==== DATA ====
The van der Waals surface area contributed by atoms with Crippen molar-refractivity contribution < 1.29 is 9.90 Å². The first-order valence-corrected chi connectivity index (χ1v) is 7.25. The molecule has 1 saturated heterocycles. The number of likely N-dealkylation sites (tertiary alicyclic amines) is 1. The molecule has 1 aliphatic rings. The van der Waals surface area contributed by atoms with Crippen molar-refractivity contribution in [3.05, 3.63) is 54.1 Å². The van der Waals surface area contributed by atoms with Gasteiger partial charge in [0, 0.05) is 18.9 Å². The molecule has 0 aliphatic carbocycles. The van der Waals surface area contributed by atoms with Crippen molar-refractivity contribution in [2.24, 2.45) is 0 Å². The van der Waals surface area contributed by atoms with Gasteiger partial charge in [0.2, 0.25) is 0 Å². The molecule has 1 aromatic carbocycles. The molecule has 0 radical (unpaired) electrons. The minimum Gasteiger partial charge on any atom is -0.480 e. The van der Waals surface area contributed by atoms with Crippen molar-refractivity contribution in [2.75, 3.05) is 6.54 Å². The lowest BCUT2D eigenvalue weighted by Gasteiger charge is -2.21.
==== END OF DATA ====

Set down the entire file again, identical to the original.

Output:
The van der Waals surface area contributed by atoms with Crippen molar-refractivity contribution < 1.29 is 9.90 Å². The first-order valence-corrected chi connectivity index (χ1v) is 7.25. The molecule has 1 saturated heterocycles. The number of likely N-dealkylation sites (tertiary alicyclic amines) is 1. The molecule has 1 aliphatic rings. The van der Waals surface area contributed by atoms with Crippen molar-refractivity contribution in [3.05, 3.63) is 54.1 Å². The van der Waals surface area contributed by atoms with Gasteiger partial charge in [0, 0.05) is 18.9 Å². The molecule has 0 aliphatic carbocycles. The van der Waals surface area contributed by atoms with Crippen molar-refractivity contribution in [2.24, 2.45) is 0 Å². The van der Waals surface area contributed by atoms with Gasteiger partial charge in [0.2, 0.25) is 0 Å². The molecule has 1 aromatic carbocycles. The molecule has 0 radical (unpaired) electrons. The minimum Gasteiger partial charge on any atom is -0.480 e. The van der Waals surface area contributed by atoms with Crippen molar-refractivity contribution in [2.75, 3.05) is 6.54 Å². The lowest BCUT2D eigenvalue weighted by Gasteiger charge is -2.21.